The race for Cambria County Coroner began with three candidates, but will now be decided in this fall’s general election between a Republican and a Democrat seeking the position. 

In April, Frank Duca announced he planned to withdraw from the Tuesday primary ballot as a Republican candidate for the post. 

Duca, owner of Frank Duca Funeral Home, said he made a personal and family decision to withdraw. 

Because his withdrawal announcement came after a statewide deadline to be removed from the ballot, Duca’s name will still be an option for Cambria County voters on Tuesday. If he wins the race, it will be up to him to decline the position. 

Duca’s choice to withdraw from the coroner’s race tasks voters to decide between incumbent Democrat Jeffrey Lees and Republican Gregory Jones.

Jones said he’s pursuing a lifelong passion in running for Cambria County coroner. 

During his last 15 years in the U.S. Army, Jones worked for mortuary affairs, which included duties such as processing remains, collecting deceased soldiers’ personal belongings, ensuring benefits are extended to the families of the fallen and serving as an escort for bodies of the deceased until burial. 

He also served as an assistant inspector general for a period of time in which he honed his investigative skills. 

“The military was that stepping stone in my life that got me grounded in integrity and discipline,” he said. 

Aside from his experience in the military – 22 years of active duty with the U.S. Army and five years in the U.S. Army Reserve – Jones’ passion to pursue the title of Cambria County coroner is personal. 

Jones lost two sons to gun violence in 2016, one in North Carolina and the other, Kyfen Jones, who was 24 years old when he was shot and killed in the West End of Johnstown. 

“I really know firsthand how those losses feel,” Jones said. 

Jones said, if elected, his goals are to be transparent, visible in the community, play a role in discouraging deadly gun violence and support those who have lost loved ones.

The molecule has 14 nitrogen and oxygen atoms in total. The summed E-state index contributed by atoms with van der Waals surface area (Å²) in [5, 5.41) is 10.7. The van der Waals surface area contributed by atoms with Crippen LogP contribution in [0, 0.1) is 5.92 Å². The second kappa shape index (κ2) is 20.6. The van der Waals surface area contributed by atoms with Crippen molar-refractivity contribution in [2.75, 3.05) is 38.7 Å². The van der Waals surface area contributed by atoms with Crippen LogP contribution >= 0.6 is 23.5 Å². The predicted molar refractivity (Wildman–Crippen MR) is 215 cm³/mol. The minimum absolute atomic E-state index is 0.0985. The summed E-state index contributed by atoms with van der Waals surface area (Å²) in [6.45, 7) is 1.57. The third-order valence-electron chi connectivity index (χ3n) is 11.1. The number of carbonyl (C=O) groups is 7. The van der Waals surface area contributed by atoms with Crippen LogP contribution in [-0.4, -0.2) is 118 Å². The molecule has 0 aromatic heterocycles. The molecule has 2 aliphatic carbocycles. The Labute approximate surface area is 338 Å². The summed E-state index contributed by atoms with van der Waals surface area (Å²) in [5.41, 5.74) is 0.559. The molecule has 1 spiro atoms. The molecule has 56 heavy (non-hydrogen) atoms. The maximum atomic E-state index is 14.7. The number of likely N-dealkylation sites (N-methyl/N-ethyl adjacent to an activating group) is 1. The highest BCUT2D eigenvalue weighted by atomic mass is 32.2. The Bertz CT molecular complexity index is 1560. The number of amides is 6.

Jones grew up in Prospect and left high school in 1987 to join the Pennsylvania National Guard. The next year, he completed basic training for the U.S. Army and obtained his GED

In 2008, Jones started pursuing his associate’s degree in general studies from Columbia Southern University and completed the necessary paperwork to get his high school diploma in 2009. 

He has since earned his bachelor’s degree in health care administration from Columbia Southern University and is currently working toward a master’s degree in public administration from Liberty University. 

Jones also opened Carrie’s Kitchen, a soul food restaurant on Main Street in downtown Johnstown, last year. 

Lees said he’s seeking a second term in office to continue the work he’s done over the past 18 years as a deputy, chief deputy and now full-time coroner. 

In that span, Lees said he’s investigated or supervised more than 10,000 deaths across the county, including 1,300 trauma deaths and 72 homicides. 

For each of those deaths, Lees said it means meeting with thousands of mourning family members during “one of life’s most difficult moments.”

“It’s not a job for everyone,” he said.

“To me, we owe it to the deceased and their families to do whatever it takes to get those answers.”

Lees, who resides in Stonycreek Township, is a former Oakland Volunteer Fire Company chief, who began working in the coroners office since 2000. 

He worked as a per diem deputy before being appointed by then-Coroner Dennis Kwiatkowski to serve as chief deputy in 2008.

When Kwiatkowski retired in late 2015, Lees was elected to replace him.

Lees oversees a staff of 11 people and an office caseload that averages 1,800 death investigations annually.

“You must have certification, knowledge and experience in forensic science, (firearm) ballistics, accident reconstruction, fire investigations blunt force trauma injuries ... just to name a few,” he said. “This isn’t the profession for on-the-job training.” 

Lees has continued the office’s Cambria County Suicide Prevention “Yellow Ribbon” Program, which has seen teen suicide rates drop since its 2002 debut, and also serves on the Cambria County Drug Coalition, the county’s Elder Abuse Task Force, Sexual Assault Response Team and holds seminars for local police, fire and EMS responders to educate them on crime scene preservation. 

Lees is one of 14 nationally certified coroners in Pennsylvania and, in 2017, his office became one of just six in the state to become certified by the International Association of Coroners and Medical Examiners.

​Jocelyn Brumbaugh is a reporter for the Tribune-Democrat. Follow her on Twitter @JBrumbaughTD.

Recommended for you